Friday, May 26, 2017

America Has Lost Its Way

Airwars and FP reached out to all 12 non-U.S. members of the coalition to ask which were responsible for the 80 deaths. The responses ranged from outright denials of involvement (Australia, Canada, Denmark, and Britain); to no response (Bahrain, Jordan, Saudi Arabia, Turkey, and the United Arab Emirates); to several ambiguously worded statements.

Despite these statements, Airwars and FP confirmed that every coalition member identified as responsible for any of the 80 deaths were informed by U.S. officials of their assessed involvement. The allies have known for months if not longer of these findings, according to U.S. officials — but those nations responsible chose not to admit it when questioned by Airwars and FP.


U.S. officials’ efforts to release information about casualties caused by their partner nations, however, came at a cost. As the result of a deal struck among the coalition partners, civilian casualty incidents included in monthly reporting will not be tied to specific countries. That means the United States will in the future no longer confirm its own responsibility for specific civilian casualty incidents either — a move toward greater secrecy that could deprive victims’ families of any avenue to seek justice or compensation for these deaths.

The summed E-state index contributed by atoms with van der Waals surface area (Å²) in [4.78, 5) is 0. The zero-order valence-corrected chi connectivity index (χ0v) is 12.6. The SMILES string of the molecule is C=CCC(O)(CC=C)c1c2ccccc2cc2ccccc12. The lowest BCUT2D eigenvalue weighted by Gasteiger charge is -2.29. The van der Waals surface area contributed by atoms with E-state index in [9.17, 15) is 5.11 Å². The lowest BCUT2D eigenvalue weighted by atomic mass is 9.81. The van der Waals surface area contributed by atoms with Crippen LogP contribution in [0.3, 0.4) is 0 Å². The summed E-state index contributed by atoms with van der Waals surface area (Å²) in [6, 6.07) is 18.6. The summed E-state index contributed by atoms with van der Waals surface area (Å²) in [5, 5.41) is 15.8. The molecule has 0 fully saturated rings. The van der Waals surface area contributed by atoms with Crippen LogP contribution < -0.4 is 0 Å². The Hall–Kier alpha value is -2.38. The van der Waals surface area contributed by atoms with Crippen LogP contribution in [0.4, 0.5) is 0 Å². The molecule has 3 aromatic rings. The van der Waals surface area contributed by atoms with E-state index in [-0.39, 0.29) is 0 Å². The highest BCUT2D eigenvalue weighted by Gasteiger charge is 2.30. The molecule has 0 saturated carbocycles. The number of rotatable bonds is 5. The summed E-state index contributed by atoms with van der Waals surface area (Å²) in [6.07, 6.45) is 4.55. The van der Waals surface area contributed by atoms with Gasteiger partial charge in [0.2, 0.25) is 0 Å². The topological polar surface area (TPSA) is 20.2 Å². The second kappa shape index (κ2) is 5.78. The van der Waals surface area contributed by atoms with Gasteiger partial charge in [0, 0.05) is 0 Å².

Going forward, a total tally of coalition strikes that resulted in civilian casualties will always be included in reports. However, the United States will no longer identify the strikes that were carried out by its own forces. This is due to a concern that allies responsible for civilian deaths could be identified by a process of elimination.

  Foreign Policy
Really? How? The only one it would eliminate would be the US.
“We will just say ‘Coalition,’ and we won’t say if it was U.S. or not,’ confirmed Centcom Director of Public Affairs Col. John Thomas.
Sounds more like the US is getting a pass. Especially since we are far and away the country with the most civilian deaths to account for.
The coalition has so far admitted to killing 352 civilians since 2014, including the 80 or more non-combatants slain by U.S. allies. However, this may just by the tip of the iceberg: That figure is still roughly 10 times lower than Airwars’s own minimum estimate of 3,500 civilian fatalities in the air campaign. That tally is the result of monitoring carried out by our team of researchers, and does not include incidents that are contested or are currently backed by weak evidence.

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